Cory Doctorow suggests that internet access will soon be considered a human right,
Homeless people and the Internet – Boing Boing: Here's a prediction: in five years, a UN convention will enshrine network access as a human right (preemptive strike against naysayers: “Human rights” aren't only water, food and shelter, they include such “nonessentials” as free speech, education, and privacy). In ten years, we won't understand how anyone thought it wasn't a human right.
Personally, I think it won't happen nearly that soon — we still need clean water world-wide, but it would be nice to imagine a world where we think we can't afford not make internet access a basic right.
I'm pretty sure Bruce Sterling imagined something like this in 'Islands in the Net'; I know that so many science fiction authors have characters from rich places describing their idea of abject poverty as being unable to afford 'net access for it be hovering between cliche and trope. Although in my imagined future, basic access to the cloud in rich places will be free; in nice places it will be plain free, in less-nice places you'll get ads in your head.
Incidentally, I had a fifteen-minute mental blackout about the author/title for 'Islands in the Net' — although I could remember the story. (Norman Spinrad? Nope. Stirling Robinson? Nope.) This is the one sort of search I make from time to time where Google is basically useless: I know the plot of a short story, or a book, but can't recall the title, the name of the main character, or the author. Amazon doesn't help either.
I could bleg about it when it happens, but that's not usually my style. (Oh heck: anyone recall the old pulpy short story about the guy who invents a ray gun you can make in your basement from common parts that can cut the world like a tomato, prevents the government from suppressing it, and justifies it by saying that now we'll have to be nice to each other? Who wrote that? What was it called? Paging the Nielsen Haydens.)
I'm like that with case names sometimes too, but legal facts tend to be sufficiently stylized that I can usually find them, or references to them, on Westlaw pretty quickly.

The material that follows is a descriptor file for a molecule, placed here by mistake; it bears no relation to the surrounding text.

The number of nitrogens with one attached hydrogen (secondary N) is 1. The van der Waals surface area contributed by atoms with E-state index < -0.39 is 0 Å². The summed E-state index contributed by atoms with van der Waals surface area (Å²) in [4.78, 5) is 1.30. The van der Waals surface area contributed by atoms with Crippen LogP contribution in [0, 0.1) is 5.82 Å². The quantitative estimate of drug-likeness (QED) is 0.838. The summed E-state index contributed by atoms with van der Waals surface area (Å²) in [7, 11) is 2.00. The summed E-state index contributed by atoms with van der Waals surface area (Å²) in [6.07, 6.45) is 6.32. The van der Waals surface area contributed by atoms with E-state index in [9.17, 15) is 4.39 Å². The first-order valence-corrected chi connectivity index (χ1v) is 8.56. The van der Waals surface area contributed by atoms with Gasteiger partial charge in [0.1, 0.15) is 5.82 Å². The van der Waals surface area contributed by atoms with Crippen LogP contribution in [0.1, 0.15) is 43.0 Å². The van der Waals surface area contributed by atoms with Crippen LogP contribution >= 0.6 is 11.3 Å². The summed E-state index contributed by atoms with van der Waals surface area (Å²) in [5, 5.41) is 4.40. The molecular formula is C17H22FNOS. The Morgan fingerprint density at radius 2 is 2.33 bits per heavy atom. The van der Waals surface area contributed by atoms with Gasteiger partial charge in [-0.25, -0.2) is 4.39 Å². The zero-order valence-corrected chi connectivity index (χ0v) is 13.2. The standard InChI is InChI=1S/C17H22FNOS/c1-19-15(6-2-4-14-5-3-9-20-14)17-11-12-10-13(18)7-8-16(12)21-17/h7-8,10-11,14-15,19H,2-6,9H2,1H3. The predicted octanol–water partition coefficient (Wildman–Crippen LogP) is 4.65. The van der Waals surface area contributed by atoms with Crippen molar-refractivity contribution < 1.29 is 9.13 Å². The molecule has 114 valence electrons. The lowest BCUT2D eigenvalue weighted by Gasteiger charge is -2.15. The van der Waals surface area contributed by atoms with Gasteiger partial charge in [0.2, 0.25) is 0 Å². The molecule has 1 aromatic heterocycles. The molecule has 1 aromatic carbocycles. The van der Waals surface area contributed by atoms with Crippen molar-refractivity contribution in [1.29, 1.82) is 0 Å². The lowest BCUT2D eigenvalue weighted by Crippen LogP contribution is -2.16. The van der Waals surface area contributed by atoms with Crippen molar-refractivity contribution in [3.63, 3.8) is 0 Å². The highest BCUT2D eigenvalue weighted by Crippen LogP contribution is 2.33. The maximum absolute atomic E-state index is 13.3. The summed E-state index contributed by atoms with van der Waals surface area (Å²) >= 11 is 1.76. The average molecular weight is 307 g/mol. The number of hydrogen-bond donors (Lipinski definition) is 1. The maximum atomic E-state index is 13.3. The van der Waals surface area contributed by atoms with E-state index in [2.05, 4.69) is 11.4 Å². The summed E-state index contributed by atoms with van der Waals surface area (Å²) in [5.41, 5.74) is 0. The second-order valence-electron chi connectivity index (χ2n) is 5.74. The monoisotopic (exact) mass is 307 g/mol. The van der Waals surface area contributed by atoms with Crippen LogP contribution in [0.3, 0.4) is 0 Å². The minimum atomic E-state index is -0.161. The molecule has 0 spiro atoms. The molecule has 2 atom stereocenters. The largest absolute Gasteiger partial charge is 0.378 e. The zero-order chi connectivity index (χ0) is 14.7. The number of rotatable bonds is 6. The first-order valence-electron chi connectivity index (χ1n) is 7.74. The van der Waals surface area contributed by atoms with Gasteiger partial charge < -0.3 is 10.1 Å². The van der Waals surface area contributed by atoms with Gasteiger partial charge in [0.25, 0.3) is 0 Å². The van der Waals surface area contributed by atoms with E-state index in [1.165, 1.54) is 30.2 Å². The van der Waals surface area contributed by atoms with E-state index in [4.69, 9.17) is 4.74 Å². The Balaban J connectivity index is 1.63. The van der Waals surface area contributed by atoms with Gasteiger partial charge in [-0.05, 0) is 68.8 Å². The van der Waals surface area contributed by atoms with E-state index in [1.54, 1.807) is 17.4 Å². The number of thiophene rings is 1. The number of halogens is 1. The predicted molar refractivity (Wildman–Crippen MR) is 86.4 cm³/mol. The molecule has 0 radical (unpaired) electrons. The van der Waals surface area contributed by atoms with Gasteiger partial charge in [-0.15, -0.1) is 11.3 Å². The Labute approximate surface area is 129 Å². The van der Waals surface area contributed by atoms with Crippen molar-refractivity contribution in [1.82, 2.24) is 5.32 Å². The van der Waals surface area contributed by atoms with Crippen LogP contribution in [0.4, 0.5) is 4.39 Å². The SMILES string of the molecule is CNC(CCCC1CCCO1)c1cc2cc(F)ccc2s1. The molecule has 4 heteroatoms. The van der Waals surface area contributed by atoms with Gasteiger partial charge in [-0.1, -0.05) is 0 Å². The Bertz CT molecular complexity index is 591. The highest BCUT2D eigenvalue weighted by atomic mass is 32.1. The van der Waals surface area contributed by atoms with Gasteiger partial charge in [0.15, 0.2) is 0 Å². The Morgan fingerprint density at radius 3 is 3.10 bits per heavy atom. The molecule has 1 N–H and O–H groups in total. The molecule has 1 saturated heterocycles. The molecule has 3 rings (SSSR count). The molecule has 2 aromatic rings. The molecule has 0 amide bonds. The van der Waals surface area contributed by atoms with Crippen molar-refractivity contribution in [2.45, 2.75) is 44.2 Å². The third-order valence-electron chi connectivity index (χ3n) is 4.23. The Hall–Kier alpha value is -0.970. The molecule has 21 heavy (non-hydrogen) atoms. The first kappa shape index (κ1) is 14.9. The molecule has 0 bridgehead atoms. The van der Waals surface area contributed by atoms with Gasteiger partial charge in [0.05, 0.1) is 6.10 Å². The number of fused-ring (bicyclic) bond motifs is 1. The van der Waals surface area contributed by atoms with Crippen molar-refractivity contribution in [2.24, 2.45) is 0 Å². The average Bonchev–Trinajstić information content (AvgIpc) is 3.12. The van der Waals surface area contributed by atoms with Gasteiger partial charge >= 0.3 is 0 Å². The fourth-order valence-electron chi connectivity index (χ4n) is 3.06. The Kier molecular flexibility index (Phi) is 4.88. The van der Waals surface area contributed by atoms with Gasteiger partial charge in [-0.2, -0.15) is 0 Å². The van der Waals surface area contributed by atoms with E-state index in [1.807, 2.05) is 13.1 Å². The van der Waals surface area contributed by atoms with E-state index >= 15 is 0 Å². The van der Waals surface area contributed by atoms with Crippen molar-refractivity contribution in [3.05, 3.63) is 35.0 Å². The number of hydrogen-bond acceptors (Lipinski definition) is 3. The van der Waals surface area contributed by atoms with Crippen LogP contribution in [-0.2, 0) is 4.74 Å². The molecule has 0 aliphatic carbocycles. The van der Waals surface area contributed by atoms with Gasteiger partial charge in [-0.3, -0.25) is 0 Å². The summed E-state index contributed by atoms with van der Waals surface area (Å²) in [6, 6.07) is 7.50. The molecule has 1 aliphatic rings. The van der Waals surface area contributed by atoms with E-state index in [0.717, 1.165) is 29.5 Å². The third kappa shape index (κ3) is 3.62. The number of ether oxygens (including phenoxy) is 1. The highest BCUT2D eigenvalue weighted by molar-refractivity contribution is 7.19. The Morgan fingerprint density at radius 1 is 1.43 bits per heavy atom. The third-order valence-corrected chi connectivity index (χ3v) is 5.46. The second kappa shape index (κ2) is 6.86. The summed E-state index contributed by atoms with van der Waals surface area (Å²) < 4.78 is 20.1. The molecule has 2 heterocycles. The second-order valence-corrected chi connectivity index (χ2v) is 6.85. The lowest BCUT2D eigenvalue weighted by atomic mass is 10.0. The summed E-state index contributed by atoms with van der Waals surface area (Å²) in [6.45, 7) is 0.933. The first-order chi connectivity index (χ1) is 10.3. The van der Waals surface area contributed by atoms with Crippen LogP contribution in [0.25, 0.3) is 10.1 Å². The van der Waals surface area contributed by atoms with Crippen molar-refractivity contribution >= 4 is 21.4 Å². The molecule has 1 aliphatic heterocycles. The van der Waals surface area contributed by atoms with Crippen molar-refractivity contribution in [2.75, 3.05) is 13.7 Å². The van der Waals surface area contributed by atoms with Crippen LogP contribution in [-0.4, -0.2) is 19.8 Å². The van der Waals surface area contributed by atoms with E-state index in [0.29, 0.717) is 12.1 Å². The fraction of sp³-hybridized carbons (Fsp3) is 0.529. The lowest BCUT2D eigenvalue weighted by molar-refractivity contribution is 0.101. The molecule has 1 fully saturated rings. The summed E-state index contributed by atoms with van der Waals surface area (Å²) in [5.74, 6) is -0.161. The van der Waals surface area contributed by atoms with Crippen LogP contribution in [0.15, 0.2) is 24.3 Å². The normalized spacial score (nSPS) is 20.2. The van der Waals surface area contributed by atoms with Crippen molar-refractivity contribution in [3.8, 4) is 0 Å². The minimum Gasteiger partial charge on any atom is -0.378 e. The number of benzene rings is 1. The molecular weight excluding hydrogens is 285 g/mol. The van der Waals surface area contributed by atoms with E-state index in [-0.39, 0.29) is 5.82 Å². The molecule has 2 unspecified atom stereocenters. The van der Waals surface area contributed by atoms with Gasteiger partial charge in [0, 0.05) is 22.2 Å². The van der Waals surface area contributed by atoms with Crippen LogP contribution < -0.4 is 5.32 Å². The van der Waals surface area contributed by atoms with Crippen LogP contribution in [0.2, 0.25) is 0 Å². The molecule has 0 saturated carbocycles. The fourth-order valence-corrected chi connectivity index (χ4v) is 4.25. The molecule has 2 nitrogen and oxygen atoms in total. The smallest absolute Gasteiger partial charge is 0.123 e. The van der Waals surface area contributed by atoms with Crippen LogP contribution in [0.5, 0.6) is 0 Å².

There’s already been some movement towards this in Europe, for example in this recent set of “Human Rights Guidelines for Internet Service Providers” from the Council of Europe: http://www.coe.int/t/dghl/standardsetting/media/Doc/H-Inf(2008)009_en.pdf . Paragraph 19 begins:
“Cutting access to individual customer accounts constitutes a restriction on your customers rights to access the benefits from the information society and to exercise their rights to freedom of expression and information.”
Personally, I think these guidelines mean well but they need more work…
It’s an easy prediction, because it’s “communications” repackaged to play to the audience’s net-exceptionism beliefs.
Telephones were very important in past decades, and cell phones now, but “telephones (cell phones) as a basic human right” doesn’t have the same appeal.
Internet should be free and not “contolled” in the way they try to do at the moment. people how wants to find “shit” will do that also in the future but normal people get focused on 🙁
I don’t know about a ray gun, but Kurt Vonnegut’s story “Report on the Barnhouse Effect” gets at the same essential idea.
Yes, Its all about talking nonessentials.
Many lives are disappeared day by day by many causes like war, disease etc.
who care about those things?